Yesterday I attended the third assembly organized by a group which calls itself “It’s Started.” Most of the organizers with the exception of one person I met were no more than 25 years of age. The purpose of the group is to spread awareness amongst Armenian youth about what is going on around them, and what it means to be a citizen of Armenia. They do not consider themselves as representing any kind of movement. Basically I stood by and observed along with another friend of mine to see what would happen.
The group essentially gets the word out about the happenings by posting flyers on lampposts and walls, and also by affixing announcements to cars—I saw one attached to a window of a rabizmobile—the Lada 2107—parked across from my apartment building on Nalbandyan Street. In an era when the most important things that seem to interest youth are the latest innovations in mobile phone technology, fast cars, and counterfeit designer sunglasses, the moment is right to “wake up” late teenagers and twentysomethings and influence them to actually pay attention to their society and what it does or doesn’t mean to them.
The group and its followers meet at the Komitas Statue near the Opera House, a significant meeting place since it is arguably the only monument to a revolutionary-in-thought mover and shaker in the vicinity. Two weeks ago alarm clocks were hung from a string that was tied between thin lampposts surrounding the statue, forming a circle. The theme of the gathering was “Wake Up,” an effort to provoke young people to think and act in ways that would be more productive to their own lives as well as those of others in their environment. The theme of yesterday’s event however was whether to read or not read Armenia’s newspapers. Hundreds were made available to pass out to people who bothered to show up as well as to passers-by. The first thing I saw as I approached the park were newspapers hanging from clothespins affixed to a string circling the statue and people wearing hats made out of newspapers. Every newspaper was stamped with “It’s Started” in large, red letters printed in Armenian. The crowd broke up into groups of five—each group stood on a corner of Freedom Square/Place de France, and another group stood on the circumference of the rotary in the middle. Everyone held newspapers in front of them, while others held up banners affixed to wooden poles reading, “Should We Read Them?” in Armenian. After about 15 minutes, the traffic cop sitting in his Lada told everyone to get off the rotary as they were interfering with the flow of traffic—nearly all the minibus drivers who happened to drive by stopped to receive newspapers from the organizers and pass them on to their passengers. The crowds then returned to the statue and were then told to cut out the articles that they liked the most from each newspaper they held, then affix them to a bulletin board that was provided. After a few minutes I walked passed the board to see that each article that was chosen had something to do with youth or youth-orientated interests. Some had thought-provoking topics, while others were somewhat blasé—horoscopes and the like. Only a couple of articles that were chosen dealt with politics, which were defaced with smartass comments that one or two clever people wrote. At no time did any of the organizers suggest that the newspapers were or were not worth reading. The exercise was to let those who attended decide of their own accord.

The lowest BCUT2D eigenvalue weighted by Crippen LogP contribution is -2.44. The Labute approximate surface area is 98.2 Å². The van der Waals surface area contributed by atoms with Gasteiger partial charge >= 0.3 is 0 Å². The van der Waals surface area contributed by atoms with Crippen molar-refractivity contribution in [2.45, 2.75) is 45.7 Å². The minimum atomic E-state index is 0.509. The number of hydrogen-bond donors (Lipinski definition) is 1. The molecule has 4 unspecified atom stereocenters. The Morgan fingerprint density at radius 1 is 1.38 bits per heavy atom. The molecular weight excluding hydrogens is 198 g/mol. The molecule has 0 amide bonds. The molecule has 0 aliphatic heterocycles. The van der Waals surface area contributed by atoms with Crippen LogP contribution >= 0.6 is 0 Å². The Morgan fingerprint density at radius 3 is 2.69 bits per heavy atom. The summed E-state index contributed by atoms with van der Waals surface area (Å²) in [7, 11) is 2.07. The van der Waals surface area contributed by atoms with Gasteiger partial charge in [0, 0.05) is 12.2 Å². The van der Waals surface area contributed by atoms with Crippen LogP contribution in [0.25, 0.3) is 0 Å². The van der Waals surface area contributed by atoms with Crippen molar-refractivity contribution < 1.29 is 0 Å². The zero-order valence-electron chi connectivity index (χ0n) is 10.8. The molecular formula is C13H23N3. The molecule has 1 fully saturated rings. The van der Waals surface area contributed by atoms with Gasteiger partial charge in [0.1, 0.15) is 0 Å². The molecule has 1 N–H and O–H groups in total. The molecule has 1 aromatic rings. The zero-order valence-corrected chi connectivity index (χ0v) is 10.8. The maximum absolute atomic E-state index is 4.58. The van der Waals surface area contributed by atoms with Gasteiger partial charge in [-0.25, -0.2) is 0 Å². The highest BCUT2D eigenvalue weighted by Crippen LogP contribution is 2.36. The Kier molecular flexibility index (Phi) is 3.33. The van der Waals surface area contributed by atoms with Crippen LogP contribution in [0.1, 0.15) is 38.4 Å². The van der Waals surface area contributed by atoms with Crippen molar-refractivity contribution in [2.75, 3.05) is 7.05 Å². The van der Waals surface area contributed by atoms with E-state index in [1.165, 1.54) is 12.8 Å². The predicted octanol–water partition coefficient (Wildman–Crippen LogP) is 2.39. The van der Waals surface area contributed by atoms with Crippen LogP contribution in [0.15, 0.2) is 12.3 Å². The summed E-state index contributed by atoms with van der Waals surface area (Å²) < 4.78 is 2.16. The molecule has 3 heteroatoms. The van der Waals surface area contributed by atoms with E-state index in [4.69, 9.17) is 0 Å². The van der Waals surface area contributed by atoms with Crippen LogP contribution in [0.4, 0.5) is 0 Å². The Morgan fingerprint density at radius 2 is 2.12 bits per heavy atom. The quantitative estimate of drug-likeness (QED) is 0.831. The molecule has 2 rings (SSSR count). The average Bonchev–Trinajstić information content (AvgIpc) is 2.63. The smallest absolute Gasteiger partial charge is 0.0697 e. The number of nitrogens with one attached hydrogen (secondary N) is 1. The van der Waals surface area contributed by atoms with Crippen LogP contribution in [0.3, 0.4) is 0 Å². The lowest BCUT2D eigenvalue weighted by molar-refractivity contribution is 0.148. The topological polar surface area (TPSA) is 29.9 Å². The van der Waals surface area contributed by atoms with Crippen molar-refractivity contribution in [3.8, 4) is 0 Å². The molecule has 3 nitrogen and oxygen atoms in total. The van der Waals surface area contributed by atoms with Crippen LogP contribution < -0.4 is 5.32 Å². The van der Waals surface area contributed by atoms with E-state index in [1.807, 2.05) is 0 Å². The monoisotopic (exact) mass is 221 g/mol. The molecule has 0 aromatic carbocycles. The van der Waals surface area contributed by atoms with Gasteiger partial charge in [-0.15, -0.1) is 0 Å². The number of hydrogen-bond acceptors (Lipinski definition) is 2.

“It’s Started” claims to not have any political motivations or allegiance to any political party or group, although this is somewhat hard to believe. But what impressed me was the fact that people took active interest in what was going on—at one point a 12-year-old stopped to ask me what all the fuss was about. Even some elder folk bothered to show up, either to criticize or encourage—one woman possibly in her 80s started addressing everyone with a bullhorn provided for her.
The group plans to meet next week, again at the same place and the same time: 1:00 pm. The theme of the meeting will be the “Southern Boulevard,” as opposed to the monstrous, unwieldy Northern Boulevard that is no where even close to being completed in the next year or two by the looks of things. It will be interesting to see whether the group continues to attract more youth at every meeting, but apparently the number of attendees has already doubled since the first gathering—about 200 people were in attendance yesterday. It’s curious to see what will take place in the weeks fast approaching national assembly election day, which is May 12.